Ralph Peer And The Making Of Popular Roots Music
This is the first biography of Ralph Peer, the adventurous—even revolutionary—A&R man and music publisher who saw the universal power locked in regional roots music and tapped it, changing the breadth and flavor of popular music around the world. Below is an overview and links for more information:
The name Ralph Peer is unknown to many people today. But for anyone who loves modern music—whether it’s rock, country, rap, or Latin—Peer played a critical role in these songs and sounds being heard over the course of the last century. Peer was a revolutionary A&R man and music publisher who saw the universal power locked in regional roots music and tapped it, changing the breadth and flavor of popular music around the world.
In RALPH PEER AND THE MAKING OF POPULAR ROOTS MUSIC, music journalist Barry Mazor tells the story of Peer’s life and fifty-year career, from the age of cylinder recordings to the stereo era. The result is a sweeping picture not only of Peer’s remarkably influential music career, but also of the changing post-war America that bought the music he recorded and published. Over the course of his career as an A&R “record man” and music publisher, Peer’s professional and personal friendships crossed color lines and economic classes at a time when much of America was still socially divided. He worked with Mamie Smith, Blind Willie McTell, Louis Armstrong, Hoagy Carmichael, Fats Waller, the Memphis Jug Band, Rafael Hernandez, Agustin Lara and many more. He produced the famous “Bristol Sessions” that launched the careers of the Carter Family and Jimmie Rodgers and managed both acts. The music Peer first published has been recorded by prominent artists including Emmylou Harris, Johnny Cash, Sheryl Crow, Alabama, The Beatles, The Rolling Stones, Bob Dylan, Flatt & Scruggs, Julio Iglesias, and Frank Sinatra.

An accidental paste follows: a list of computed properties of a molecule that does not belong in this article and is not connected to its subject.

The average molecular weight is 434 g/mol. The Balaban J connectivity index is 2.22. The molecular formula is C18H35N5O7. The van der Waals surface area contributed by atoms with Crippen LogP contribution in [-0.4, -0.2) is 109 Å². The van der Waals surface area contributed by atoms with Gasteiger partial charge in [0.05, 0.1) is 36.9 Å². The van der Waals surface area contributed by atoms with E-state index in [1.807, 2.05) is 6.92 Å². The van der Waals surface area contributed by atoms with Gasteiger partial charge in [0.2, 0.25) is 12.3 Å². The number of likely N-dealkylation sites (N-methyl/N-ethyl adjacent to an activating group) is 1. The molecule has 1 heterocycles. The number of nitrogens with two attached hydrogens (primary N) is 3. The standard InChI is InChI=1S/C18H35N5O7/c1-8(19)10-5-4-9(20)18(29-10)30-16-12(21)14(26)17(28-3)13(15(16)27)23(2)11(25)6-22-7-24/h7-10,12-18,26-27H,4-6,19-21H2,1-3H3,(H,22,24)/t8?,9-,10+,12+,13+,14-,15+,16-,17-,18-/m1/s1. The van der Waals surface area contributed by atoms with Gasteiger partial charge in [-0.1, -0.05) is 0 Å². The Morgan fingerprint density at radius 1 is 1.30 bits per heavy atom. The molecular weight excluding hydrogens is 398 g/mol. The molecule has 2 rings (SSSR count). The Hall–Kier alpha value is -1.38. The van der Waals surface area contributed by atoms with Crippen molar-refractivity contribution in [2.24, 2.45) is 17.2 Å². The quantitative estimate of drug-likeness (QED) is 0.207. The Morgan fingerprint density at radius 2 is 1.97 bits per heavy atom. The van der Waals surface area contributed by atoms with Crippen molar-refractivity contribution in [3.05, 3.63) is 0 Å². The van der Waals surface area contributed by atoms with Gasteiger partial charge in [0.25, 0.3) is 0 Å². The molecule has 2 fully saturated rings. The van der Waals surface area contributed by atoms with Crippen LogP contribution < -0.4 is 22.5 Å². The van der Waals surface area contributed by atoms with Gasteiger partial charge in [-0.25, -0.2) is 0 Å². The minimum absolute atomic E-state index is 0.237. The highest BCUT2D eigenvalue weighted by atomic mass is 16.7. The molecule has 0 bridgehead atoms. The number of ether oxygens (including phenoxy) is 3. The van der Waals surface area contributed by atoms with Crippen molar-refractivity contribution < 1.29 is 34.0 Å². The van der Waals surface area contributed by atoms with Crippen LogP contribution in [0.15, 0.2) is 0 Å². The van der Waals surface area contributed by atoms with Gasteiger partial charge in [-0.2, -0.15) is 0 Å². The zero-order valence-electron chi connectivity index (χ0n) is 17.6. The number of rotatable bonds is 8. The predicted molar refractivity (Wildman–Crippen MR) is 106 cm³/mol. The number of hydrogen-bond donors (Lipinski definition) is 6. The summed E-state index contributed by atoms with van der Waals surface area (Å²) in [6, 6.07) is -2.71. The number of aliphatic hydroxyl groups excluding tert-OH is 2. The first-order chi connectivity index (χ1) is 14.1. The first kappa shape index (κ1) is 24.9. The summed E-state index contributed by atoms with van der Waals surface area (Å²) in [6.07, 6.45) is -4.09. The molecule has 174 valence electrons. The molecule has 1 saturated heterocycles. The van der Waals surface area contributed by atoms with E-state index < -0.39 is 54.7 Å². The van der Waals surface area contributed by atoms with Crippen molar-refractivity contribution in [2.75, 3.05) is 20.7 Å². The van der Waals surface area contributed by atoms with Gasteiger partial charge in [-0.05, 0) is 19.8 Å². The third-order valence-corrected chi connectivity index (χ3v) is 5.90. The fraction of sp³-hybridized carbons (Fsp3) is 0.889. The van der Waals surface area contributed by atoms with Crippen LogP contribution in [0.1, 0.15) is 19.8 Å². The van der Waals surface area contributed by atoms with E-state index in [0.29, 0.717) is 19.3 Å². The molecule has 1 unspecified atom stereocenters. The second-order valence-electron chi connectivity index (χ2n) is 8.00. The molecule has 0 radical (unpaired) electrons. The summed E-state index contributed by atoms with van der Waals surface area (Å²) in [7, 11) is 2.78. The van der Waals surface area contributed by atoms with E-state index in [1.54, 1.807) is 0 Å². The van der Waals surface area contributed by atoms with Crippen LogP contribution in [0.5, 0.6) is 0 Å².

Peer’s legacy lives on not only through the diverse musical genres he brought from regional, community interest to national and global popularity, but also through his instrumental work in creating the music publishing industry of today. He engaged with and helped define the very issues that are front and center for music fans and music makers in today’s digital era: the extent to which genres and formats are useful, how popular music can respond to people’s changing life situations and tastes, to media globalization, and how to arrive at fair arrangements for paying musicians and composers. The firm he founded, peermusic, remains the world’s largest independent music publisher.
Links for more information:
Book trailer here.